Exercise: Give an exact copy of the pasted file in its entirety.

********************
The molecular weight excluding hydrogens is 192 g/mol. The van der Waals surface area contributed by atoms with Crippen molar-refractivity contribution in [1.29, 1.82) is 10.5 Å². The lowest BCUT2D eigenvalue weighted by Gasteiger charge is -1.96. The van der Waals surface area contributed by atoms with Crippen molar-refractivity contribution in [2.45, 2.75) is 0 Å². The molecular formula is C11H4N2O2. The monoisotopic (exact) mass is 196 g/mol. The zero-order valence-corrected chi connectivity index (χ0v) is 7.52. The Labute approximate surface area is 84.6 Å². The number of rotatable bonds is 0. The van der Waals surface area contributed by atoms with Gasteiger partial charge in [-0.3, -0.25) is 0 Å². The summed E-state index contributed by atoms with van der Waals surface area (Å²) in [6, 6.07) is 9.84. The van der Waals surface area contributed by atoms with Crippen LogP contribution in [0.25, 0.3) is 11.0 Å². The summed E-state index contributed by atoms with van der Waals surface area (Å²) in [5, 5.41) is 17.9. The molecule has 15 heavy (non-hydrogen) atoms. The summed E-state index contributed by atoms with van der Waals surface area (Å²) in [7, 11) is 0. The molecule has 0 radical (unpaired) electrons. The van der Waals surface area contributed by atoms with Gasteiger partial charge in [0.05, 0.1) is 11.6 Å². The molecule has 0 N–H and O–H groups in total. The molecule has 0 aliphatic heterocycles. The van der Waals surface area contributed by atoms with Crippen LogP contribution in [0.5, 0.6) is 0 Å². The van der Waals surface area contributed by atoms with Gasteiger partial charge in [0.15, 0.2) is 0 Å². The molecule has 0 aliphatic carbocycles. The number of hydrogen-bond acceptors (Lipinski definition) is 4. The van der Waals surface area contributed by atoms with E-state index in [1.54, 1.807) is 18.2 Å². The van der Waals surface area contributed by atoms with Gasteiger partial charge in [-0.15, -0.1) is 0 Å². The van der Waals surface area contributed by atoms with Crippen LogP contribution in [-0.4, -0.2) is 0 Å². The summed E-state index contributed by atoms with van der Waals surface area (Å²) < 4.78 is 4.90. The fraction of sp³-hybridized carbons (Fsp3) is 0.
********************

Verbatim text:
The molecular weight excluding hydrogens is 192 g/mol. The van der Waals surface area contributed by atoms with Crippen molar-refractivity contribution in [1.29, 1.82) is 10.5 Å². The lowest BCUT2D eigenvalue weighted by Gasteiger charge is -1.96. The van der Waals surface area contributed by atoms with Crippen molar-refractivity contribution in [2.45, 2.75) is 0 Å². The molecular formula is C11H4N2O2. The monoisotopic (exact) mass is 196 g/mol. The zero-order valence-corrected chi connectivity index (χ0v) is 7.52. The Labute approximate surface area is 84.6 Å². The number of rotatable bonds is 0. The van der Waals surface area contributed by atoms with Gasteiger partial charge in [-0.3, -0.25) is 0 Å². The summed E-state index contributed by atoms with van der Waals surface area (Å²) in [6, 6.07) is 9.84. The van der Waals surface area contributed by atoms with Crippen LogP contribution in [0.25, 0.3) is 11.0 Å². The summed E-state index contributed by atoms with van der Waals surface area (Å²) in [5, 5.41) is 17.9. The molecule has 15 heavy (non-hydrogen) atoms. The summed E-state index contributed by atoms with van der Waals surface area (Å²) in [7, 11) is 0. The molecule has 0 radical (unpaired) electrons. The van der Waals surface area contributed by atoms with Gasteiger partial charge in [0.05, 0.1) is 11.6 Å². The molecule has 0 N–H and O–H groups in total. The molecule has 0 aliphatic heterocycles. The van der Waals surface area contributed by atoms with Crippen LogP contribution in [0.5, 0.6) is 0 Å². The van der Waals surface area contributed by atoms with Gasteiger partial charge in [0.15, 0.2) is 0 Å². The molecule has 0 aliphatic carbocycles. The number of hydrogen-bond acceptors (Lipinski definition) is 4. The van der Waals surface area contributed by atoms with E-state index in [1.54, 1.807) is 18.2 Å². The van der Waals surface area contributed by atoms with Gasteiger partial charge in [-0.15, -0.1) is 0 Å². The van der Waals surface area contributed by atoms with Crippen LogP contribution in [-0.4, -0.2) is 0 Å². The summed E-state index contributed by atoms with van der Waals surface area (Å²) < 4.78 is 4.90. The fraction of sp³-hybridized carbons (Fsp3) is 0.